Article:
Ohio's new law aims to reduce farm lease termination conflicts by requiring the landlord to give  advance notice of the intent to terminate the lease.  A termination by the landlord by September 1 should provide the operator with sufficient notice that the lease is not continuing, keeping the operator from making post-harvest and end-of-year investments for the next crop year.  This is a common law in other states, and Ohio is one of the last states in the Midwest to enact this type of "statutory termination date" for farm leases.

New law highlights the importance of a written farm lease

We always encourage parties to put their farm lease agreement in writing.  A written farm lease can detail important terms such as termination, preventing uncertainty in the future.  A written lease also complies with Ohio's Statute of Frauds. That law requires a farm lease to be in writing, meaning that verbal leases aren't automatically enforceable in a court of law.  Due to the Statute of Frauds requirement, parties to a verbal farm lease must convince the court that their lease deserves an "exception" from the law and if the exception is granted, would have to prove the terms of their verbal agreement.  Verbal leases are always at risk of non-enforcement and disagreement over the terms of the lease.

Using a written lease, the parties may agree to their own termination procedures and dates and the statutory termination law would not apply to their leasing arrangement.  The law is simply a default for those crop leasing situations that do not address termination.

Details of the new law

We've developed several questions and answers that help explain the new law, available here and in our newest Law Bulletin, Ohio’s New Statutory Termination Date for Farm Crop Leases, available on farmoffice.osu.edu.

What farm leases are subject to the new law?
The law applies to both written and verbal “agricultural lease agreements” that address the planting, growing, and harvesting of agricultural crops. The law does not apply to leases for pasture, timber, farm buildings, horticultural buildings, or equipment.

What if a lease already addresses termination?
The new law only applies when a leasing arrangement has not provided for a termination date or a method for giving notice of termination. If the landlord and tenant operator have addressed these provisions in their leasing situation, the provisions are unchanged by the law and continue to be effective.

When is the termination effective?
If a landlord gives notice of termination in writing by September 1, the law states that the lease is terminated either upon the date harvest is complete or December 31, whichever is earlier. However, the law allows the parties to establish a different termination date if agreed to in writing.

How must a landlord give notice of termination?
The landlord must give the notice in writing and deliver it to the tenant operator by hand, mail, facsimile, or email by September 1. The law does not require using specific language for the notice, but we recommend including the date of the notice, an identification of the lease property, and a statement that the lease will terminate at the end of harvest or December 31, 20____ unless the parties agree in writing to a different date.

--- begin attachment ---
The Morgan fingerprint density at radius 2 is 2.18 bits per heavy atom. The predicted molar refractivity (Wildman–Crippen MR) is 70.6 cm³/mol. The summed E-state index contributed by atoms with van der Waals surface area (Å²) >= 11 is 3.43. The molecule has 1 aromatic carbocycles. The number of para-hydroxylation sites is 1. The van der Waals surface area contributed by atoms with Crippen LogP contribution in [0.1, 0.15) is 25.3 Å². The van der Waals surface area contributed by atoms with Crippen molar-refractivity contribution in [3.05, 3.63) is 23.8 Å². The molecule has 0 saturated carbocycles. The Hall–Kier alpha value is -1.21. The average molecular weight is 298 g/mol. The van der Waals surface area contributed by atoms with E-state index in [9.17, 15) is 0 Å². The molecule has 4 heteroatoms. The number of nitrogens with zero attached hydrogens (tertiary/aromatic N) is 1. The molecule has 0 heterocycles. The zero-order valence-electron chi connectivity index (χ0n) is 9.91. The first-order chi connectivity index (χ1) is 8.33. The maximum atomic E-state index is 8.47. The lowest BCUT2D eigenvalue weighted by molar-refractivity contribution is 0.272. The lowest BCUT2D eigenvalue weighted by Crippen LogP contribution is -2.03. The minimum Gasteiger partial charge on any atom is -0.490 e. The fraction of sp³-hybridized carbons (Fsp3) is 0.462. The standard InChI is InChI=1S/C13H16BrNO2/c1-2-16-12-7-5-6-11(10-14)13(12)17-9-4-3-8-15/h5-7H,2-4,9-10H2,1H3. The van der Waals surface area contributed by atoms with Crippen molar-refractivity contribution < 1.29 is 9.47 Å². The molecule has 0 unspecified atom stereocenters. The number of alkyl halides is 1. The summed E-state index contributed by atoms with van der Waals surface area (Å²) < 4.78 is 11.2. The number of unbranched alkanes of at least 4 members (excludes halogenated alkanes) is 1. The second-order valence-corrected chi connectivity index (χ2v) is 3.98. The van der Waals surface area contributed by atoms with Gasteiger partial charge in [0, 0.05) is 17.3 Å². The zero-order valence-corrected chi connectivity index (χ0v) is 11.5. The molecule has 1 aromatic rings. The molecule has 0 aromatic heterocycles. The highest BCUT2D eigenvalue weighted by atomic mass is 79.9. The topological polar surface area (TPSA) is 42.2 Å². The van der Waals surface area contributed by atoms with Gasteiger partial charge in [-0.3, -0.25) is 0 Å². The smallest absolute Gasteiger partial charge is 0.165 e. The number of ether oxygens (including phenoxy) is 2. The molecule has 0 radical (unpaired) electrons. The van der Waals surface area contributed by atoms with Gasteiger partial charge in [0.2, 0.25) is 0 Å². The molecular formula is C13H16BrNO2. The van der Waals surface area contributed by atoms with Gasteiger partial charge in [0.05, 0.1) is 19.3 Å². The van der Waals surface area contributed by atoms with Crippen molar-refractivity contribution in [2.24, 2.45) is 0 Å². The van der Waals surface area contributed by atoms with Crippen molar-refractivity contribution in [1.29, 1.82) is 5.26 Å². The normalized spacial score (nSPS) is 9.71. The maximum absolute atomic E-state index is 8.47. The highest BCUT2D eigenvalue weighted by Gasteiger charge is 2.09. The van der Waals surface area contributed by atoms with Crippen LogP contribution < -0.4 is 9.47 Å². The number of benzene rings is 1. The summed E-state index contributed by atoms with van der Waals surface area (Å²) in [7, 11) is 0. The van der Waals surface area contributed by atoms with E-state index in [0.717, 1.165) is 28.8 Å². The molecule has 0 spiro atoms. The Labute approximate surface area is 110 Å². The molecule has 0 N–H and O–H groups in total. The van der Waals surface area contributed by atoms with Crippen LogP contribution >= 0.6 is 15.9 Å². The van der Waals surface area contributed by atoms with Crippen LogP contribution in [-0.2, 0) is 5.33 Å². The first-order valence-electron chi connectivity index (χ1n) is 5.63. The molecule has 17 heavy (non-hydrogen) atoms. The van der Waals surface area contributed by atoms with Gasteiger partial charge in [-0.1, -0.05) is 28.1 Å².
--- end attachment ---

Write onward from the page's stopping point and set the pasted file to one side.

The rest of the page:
What if a landlord terminates after September 1?
Unless the leasing arrangement provides otherwise, a termination delivered by the landlord after September is not effective and the lease would continue for another period. However, the tenant operator could agree to accept the late termination. If so, the parties should both sign a termination date agreement.

Can a tenant terminate a lease after September 1?
A tenant operator is not subject to the new law and can terminate a lease after September 1 unless the leasing arrangement provides otherwise.

Help with farm leases

Our farmland leasing library contains several resources about the legal aspects of farm leases.  We also address the economic side of farmland leasing with data on cash rents and farmland values, custom rates and machinery costs, and enterprise budgets.  If you need assistance finding an agricultural attorney who works with farm leases, we can help with that too; contact us by email at aglaw@osu.edu.  We'll do our best to help you reduce the uncertainty and risk of your farm leasing arrangement.

 

 

By: Barry Ward, Monday, July 18th, 2022

Barry Ward, F. John Barker, Eric Richer - Ohio State University Extension

Farming is a complex business and many Ohio farmers utilize outside assistance for specific farm-related work. This option is appealing for tasks requiring specialized equipment or technical expertise. Often, having someone else with specialized tools perform tasks is more cost effective and saves time. Farm work completed by others is often referred to as “custom farm work” or more simply, “custom work”. A “custom rate” is the amount agreed upon by both parties to be paid by the custom work customer to the custom work provider.

Ohio Farm Custom Rates

The “Ohio Farm Custom Rates 2022” publication reports custom rates based on a statewide survey of 223 farmers, custom operators, farm managers, and landowners conducted in 2022. These rates, except where noted, include the implement and tractor if required, all variable machinery costs such as fuel, oil, lube, twine, etc., and labor for the operation.